Our alarm went off at bleary ‘o clock (aka 4.15am) in our Gatwick hotel room. We were up and out of the place by just gone 5am, and headed for the North Terminal (via train shuttle). Having already checked in online, all we had to do was take our bags to the EasyJet bag drop – sounds quick? – it wasn’t. We joined a snaking queue that zig-zagged its way round those bungee cord fences, the sort you get in big post offices. We’d arrived at 5.30, half an hour before our bag drop closure and more than an hour before our flight. There were only 3 bag drop desks open…..
A man in an orange high-viz was wandering up and down offering help and sometimes yelling out to ask if anyone was heading for a certain destination: “Brussels? Marrakech?” Anyone answering in the affirmative was whisked to the front of the queue while the rest of us continued to shuffle along and wait our turn.
As we got close to the front of the queue, we saw a young woman by the customer service desk, talking to another high-viz jacketed man, and she wasn’t happy. We were close enough to hear some of the conversation and it transpired that she’d missed her flight. She hadn’t been able to check in online (for which she blamed the airline’s website), and felt that she hadn’t been informed that she needed to turn up to the airport about 2hrs before her flight. The airline rep stood and listened and let the tide of anger wash over him. I couldn’t hear what he was saying but whatever it was, it wasn’t exactly helping. The woman’s voice went from firm but controlled, to agitated, to angry (but not shouting), and ending up at full-on angry sobbing. The high-viz jacketed man had walked off, presumably as there was nothing more he could do, and left the woman crying with her head on the customer service desk. When eventually we dropped off our bags and headed for the departure lounge, we saw her, sitting on the floor, with her back to the desk, crying into a mobile.
Meanwhile, we had our own problem, as we realised we had roughly 5 mins to clear security and get to our departure gate before its scheduled closure time! Bang went our plan to get some breakfast and instead, at approximately 6.10am, we found ourselves sprinting – SPRINTING – through the departure lounge (with me hoping my jeans wouldn’t fall down as I hadn’t had a chance to put my belt back on after security). Suddenly I had visions of me crying by a customer service desk….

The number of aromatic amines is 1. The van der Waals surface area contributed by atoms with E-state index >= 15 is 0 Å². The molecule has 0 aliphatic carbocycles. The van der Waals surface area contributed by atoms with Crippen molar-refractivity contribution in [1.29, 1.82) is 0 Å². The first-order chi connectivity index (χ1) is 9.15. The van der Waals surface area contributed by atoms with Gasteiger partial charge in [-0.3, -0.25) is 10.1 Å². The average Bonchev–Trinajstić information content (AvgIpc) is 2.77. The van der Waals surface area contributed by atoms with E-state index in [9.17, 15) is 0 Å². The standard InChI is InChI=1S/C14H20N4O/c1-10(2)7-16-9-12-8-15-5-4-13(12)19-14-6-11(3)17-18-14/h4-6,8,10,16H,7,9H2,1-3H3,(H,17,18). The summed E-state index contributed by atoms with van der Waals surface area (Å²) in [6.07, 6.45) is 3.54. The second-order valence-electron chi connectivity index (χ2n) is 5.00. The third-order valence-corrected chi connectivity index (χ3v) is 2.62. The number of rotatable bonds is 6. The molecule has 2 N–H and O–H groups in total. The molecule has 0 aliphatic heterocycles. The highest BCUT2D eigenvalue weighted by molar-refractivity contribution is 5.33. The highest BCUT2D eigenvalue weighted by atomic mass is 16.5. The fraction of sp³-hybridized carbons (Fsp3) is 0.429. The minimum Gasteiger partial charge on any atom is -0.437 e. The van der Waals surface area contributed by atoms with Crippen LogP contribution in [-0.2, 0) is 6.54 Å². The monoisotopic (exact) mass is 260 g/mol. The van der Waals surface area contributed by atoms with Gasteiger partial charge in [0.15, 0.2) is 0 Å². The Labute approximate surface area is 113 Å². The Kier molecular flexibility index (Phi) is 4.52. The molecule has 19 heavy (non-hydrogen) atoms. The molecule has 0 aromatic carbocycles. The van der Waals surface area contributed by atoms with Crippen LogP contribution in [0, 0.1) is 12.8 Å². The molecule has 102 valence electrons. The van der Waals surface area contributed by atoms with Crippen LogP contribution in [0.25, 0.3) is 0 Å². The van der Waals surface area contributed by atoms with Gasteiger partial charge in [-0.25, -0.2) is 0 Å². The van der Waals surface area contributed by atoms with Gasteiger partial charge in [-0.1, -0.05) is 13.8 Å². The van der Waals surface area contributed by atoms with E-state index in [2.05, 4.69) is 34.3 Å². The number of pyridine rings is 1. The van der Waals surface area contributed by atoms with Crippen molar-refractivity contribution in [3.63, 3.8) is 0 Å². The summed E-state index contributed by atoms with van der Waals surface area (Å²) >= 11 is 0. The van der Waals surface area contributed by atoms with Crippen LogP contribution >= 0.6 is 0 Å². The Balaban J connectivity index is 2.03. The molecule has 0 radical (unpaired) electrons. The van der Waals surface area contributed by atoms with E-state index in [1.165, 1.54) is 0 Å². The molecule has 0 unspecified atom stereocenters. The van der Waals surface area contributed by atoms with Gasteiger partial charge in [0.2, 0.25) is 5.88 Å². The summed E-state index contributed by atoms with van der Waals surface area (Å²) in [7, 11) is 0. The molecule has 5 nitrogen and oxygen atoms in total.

We skidded to a halt by the departure gate and breathlessly presented our boarding passes and passports to a young woman who re-assured us “don’t worry, you’re not the latest we’ve ever had.” At that point we allowed ourselves to relax as we were waved onto a shuttle bus and passengers – whom we’d hurtled past on the escalator moments before, while all the while hurriedly saying “Sorry! Sorry! Our flight’s boarding, sorry!!!” – calmly board the bus behind us.
Initiate “idiot mode”!
The flight itself was 2 and a half hours – 15 mins shorter than scheduled, thanks to good weather. At one stage, the Captain pointed out that we were passing Mount Etna, which had smoke coming off it and, a short distance away, was another volcano spewing ash. Sensibly, the Captain said he would be “steering well clear” of that area!
On the approach to Malta itself, I was aware that behind me was a young man who obviously knew Malta very well, and was providing a running commentary of Maltese facts to his travelling companion – one of which was that Malta is 1/3 of the size of the Isle of Wight! As we flew over the island, I noted the seemingly uniform sandy and white colours of the buildings, which gave the appearance of clusters of barnacles on the back of a partially submerged sea creature.
We’d left the UK under cloudy grey and rainy skies. On exiting the plane, we instantly felt the heat of the Med’s sun and clear blue skies on us but, thankfully, the humidity level was such that we didn’t instantly break out in a sweat.
Our pre-booked cab took us on a 20min trip to our hotel – The Palace – in Sliema. The Palace is a 5 star hotel, situated a short distance from the sea front and, although surrounded by buildings, our 8th floor room still had views of the sea.
We arrived just after 11am local time and, even though the hotel’s usual check-in time was 3pm, our room was being made ready and would (we were told), be available in an hour. In the meantime, we were welcome to use the hotel’s facilities. We were given a welcome drink – a small glass each of the Maltese soft drink, Kinnie. To me it tasted like iced tea and was very pleasant. After a long journey, and in such hot temperatures, it was also very refreshing.
To kill some time, D and I made our way to the hotel’s open air pool, which is on the 9th floor (aka the roof). There were plenty of spaces to sit in the shade and we made use of the free hotel wifi (very speedy), to share photos and message home. The pool wasn’t busy. It’s only surrounded on 3 sides – the 4th side has pool water spilling over into a reservoir below and makes it look as though it’s possible to swim off the edge of the building!